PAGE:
Debasmita Banerjee
Debasmita Banerjee
09 Nov 2017

Oil and Water can be mixed and without shaking - says MIT

Oil and Water, don't go together. Who doesn't know this proverb? Irrespective of geographical location or language, it has become a "naturally grown" part of expressions, synthesized and developed enough to be integrated with the literature forever. However, what if the science behind this well-known expression changes? What if oil and water can be mixed? Will that have any effect on literature? We will find out but first, it's our duty to know that oil and water can be really mixed. How? Thanks to MIT, a research division has finally changed the lifelong truth. They have sketched a path to mix oil and water and make it a stable unit, without shaking.

Oil and Water emulsion

Involving oil and water, the process needs cooling of oil containing a pittance of a surfactant ( compare this with detergent ) and allowing water vapor from the surrounding air condense onto the oil surface. Initially, the experiment resulted in giving birth to tiny, uniform water droplets on the surface which further sink into the oil. Published yesterday, the news takes the reference of oil and vinegar (water-based solution) dressings on salad. It is a known fact that they can not stay together even if you try harder and separate within minutes. However, the new research was not meant to change a theory but it has deep applications in the fields of drug-delivery systems and food-processing method. In these oil in water (or the otherwise) needs to be formed, stay stable and retain their dimension of few hundred nanometers. They can't coalesce to form a larger unit which will only disrupt its stability.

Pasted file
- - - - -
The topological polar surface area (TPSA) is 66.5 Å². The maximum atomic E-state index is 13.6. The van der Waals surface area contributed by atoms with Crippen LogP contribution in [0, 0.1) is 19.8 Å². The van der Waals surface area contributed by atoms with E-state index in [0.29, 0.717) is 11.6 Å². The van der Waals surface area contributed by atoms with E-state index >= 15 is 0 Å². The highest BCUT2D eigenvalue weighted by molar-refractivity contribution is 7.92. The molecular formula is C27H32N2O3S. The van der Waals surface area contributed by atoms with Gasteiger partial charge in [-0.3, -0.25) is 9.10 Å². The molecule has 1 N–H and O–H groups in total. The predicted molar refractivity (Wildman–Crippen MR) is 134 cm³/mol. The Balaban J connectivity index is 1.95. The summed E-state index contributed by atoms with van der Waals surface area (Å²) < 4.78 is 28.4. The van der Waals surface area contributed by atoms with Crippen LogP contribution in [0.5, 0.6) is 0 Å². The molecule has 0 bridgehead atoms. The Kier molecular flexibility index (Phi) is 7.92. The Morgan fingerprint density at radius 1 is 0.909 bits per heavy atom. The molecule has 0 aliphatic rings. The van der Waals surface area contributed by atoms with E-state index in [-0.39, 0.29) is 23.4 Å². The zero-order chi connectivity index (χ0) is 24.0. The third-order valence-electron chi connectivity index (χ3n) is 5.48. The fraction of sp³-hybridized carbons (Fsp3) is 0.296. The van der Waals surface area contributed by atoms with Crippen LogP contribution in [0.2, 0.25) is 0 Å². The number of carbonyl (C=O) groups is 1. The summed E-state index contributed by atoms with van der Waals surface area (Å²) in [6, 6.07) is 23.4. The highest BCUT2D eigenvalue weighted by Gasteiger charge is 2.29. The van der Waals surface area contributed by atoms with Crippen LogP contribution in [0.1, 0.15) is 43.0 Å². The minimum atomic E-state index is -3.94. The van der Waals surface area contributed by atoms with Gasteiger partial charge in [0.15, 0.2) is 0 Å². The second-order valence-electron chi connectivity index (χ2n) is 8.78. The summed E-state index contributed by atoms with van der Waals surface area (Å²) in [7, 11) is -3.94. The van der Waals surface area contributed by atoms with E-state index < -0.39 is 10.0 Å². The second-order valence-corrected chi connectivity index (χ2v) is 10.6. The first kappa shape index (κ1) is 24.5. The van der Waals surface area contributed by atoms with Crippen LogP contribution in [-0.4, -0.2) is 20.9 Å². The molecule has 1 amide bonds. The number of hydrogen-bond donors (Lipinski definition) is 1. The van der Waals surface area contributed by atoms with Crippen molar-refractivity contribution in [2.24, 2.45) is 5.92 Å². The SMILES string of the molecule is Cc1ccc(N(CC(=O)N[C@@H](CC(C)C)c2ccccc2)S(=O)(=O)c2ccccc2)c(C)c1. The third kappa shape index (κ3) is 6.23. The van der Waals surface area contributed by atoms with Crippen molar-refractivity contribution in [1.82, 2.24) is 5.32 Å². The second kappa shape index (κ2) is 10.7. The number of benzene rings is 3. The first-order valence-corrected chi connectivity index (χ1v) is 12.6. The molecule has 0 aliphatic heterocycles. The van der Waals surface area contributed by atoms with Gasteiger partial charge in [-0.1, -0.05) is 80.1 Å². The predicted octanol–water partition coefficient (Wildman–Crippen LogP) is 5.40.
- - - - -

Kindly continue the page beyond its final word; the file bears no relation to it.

Former to this research, industries gained this stability by mechanically shaking the mix or pushing sound waves to inject intense vibrations within the liquid (sonicating). What was the need for a new process then? associate professor Kripa Varanasi mentioned that this one saves a lot of energy. The new process requires a reservoir of oil and surfactant which can bind both water and oil having an amphiphilic nature in it. Later the mixture was placed in a chamber with humid air and that cooled the oil. Following, the condensing water then forms droplets at the surface which, having its size intact, spread through the oil-surfactant mixture. By manipulating the proportion of surfactant in the oil the size of the bubbles can be controlled.

And the sizes are the most significant component for its stability as the tinier bubbles ditch the gravity. The experiment resulted in nano order emulsions which stayed stable for several months with respect to its natural behavior. Using the "bottom-up" approach, the team actually made use of the inherent nature of phase-change and spreading phenomena. The team said this process will work for other oil and surfactant ingredients too. Generally, foods and pharmaceuticals have an expiration date and that often depends on the instability of emulsions. The team wants to proceed with their research with more complex mixtures in their mind which may help extend the total period for which we can use daily stuff.

The initiative is supported by MIT Energy Initiative, the National Science Foundation, and a Society in Science fellowship. The work has been published in the journal Nature Communications.

See, a new way to mix water and oil:

Back to our question - will that have an impact on language? The answer is probably no, as our language is derived from naturally occurring phenomena. Artificially we can achieve great heights but that doesn't occur often. Language is all about having a common.

Source: MIT

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